Have you ever opened an old photo album or box of old pictures from your grandparent's generation and wondered who the people in the pictures were? Unfortunately, our parents, grandparents, great-grandparents, etc. were as careless as we are about labeling the pictures we take. After all, I know who the people are in the photo. So, why bother?
Fortunately, or unfortunately, pictures outlast us, but our memories don't, so we end up leaving behind a trove of photos full of, by now, nameless faces.
However, there are ways to identify people in photos even if the photo is 50 - 100 years old and one way is by showing the picture to people in the family who are older than us and are closer to the people in the photos. One technique for doing this is to sit down with a grandparent or great aunt or great uncle and show them the pictures, asking questions as you go along. With luck you will find that they will often either recognize people in the photographs or recognize or remember something about the situation (wedding, anniversary, birthday, holiday, etc.) when the picture was taken which will give you evidence to use when talking to others or searching other sources like old letters, diaries, etc. With even more luck, the picture will spark memories and you may get some good stories as well as identifying people in the pictures. My sister, in an article entitled Time the Identity Thief that she wrote, suggests taping (with permission) these interviews so that you can record the information and stories even if they talk faster than you can write. While the tapes may be looked upon simply as a tool for gathering the information, if stories are involved, the tapes themselves could become as valuable a family treasure as the pictures.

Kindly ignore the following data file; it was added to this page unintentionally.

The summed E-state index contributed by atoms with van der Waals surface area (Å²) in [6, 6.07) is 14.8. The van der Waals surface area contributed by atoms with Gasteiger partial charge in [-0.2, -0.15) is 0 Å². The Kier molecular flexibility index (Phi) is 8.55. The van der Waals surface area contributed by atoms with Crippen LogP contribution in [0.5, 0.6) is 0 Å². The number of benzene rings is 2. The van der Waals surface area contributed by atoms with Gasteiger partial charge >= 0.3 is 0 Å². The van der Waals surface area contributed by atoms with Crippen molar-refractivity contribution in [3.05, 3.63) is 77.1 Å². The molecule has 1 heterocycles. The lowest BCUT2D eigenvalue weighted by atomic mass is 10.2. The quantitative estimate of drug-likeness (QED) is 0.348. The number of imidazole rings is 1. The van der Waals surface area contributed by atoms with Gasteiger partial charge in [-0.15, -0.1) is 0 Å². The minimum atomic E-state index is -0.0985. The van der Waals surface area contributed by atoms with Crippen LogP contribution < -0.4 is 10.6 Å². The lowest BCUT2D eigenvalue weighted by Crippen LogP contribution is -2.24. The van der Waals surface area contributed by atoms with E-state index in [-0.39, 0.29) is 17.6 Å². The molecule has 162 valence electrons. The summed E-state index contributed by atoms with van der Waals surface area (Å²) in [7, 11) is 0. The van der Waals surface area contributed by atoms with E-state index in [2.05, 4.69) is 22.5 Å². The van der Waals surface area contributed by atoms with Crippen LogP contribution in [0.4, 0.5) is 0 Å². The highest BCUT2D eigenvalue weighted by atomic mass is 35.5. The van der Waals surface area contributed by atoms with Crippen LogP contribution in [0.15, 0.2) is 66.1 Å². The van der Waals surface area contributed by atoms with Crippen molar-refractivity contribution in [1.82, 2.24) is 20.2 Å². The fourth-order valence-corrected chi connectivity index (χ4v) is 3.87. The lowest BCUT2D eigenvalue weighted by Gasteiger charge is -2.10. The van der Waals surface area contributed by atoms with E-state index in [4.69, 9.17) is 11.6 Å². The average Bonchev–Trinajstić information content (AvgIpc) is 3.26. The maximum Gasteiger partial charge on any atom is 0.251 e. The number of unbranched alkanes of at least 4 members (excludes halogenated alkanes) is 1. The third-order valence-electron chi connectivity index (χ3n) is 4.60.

As children, by brother and I got my Uncle Willard started on his World War I stories and taped them on my father's old reel to reel tape recorder so that we could remember them. The tape got put away and twenty some years later my Father transferred the stories to a cassette and sent it to me. My uncle had since died, so I put it away and saved it. A few years ago, with the tape getting older, I transcribed it to save the stories and then, last year I got a program for my PC to handle recording and used the program to digitize the stories on the tape. I then burned some CDs and shared them with my cousins and with my mother's cousin (my Uncle Willard's son) all of whom appreciated the memories of Uncle Willard and his stories.
Recording and saving sound on a computer is easy and inexpensive. While there are numerous options, with prices to match, I have found the following inexpensive hardware and software sufficient to do what I want. Of course there are other, usually more expensive, options as well and many of these offer higher quality and more options for manipulating the content with the computer.
For software I use a product called Audacity which is an open source product that is offered for free under a GNU General Public License (GPL). It has been created by a group of volunteer programmers who maintain and update it with new releases. It can be downloaded from http://audacity.sourceforge.net/ on the web. While they don't charge for the product, the Audacity team does accept donations of cash as well as time from developers and programmers who would like to help with the project. They also sell T-shirts and other clothing with the Audacity name and logo along with some recording equipment at their AudacityStore.com. I personally have found this to be an easy to use tool that meets my, admittedly limited, digital sound recording and editing needs.
For hardware I purchased a simple microphone from a computer store which I just plugged in to PC. The cost of the microphone was less than $20. Lacking a cassette tape player, I purchased a cheap $15 cassette player from Wal-Mart and plugged speakers rather than headphones (the player was designed to be worn on a belt and played through headphones) into the outlet on the unit. Placing the microphone near, but not too close, to the speakers connected to the cassette player I started the Audacity program on the computer, pushed the play button on the player and quietly left the room while the recording was made.
Add a scanner to scan the old pictures and a CD or DVD recorder to your PC (most come with one or both of these now days) and, with a little creativity you can create and distribute your own memory book with pictures and sound.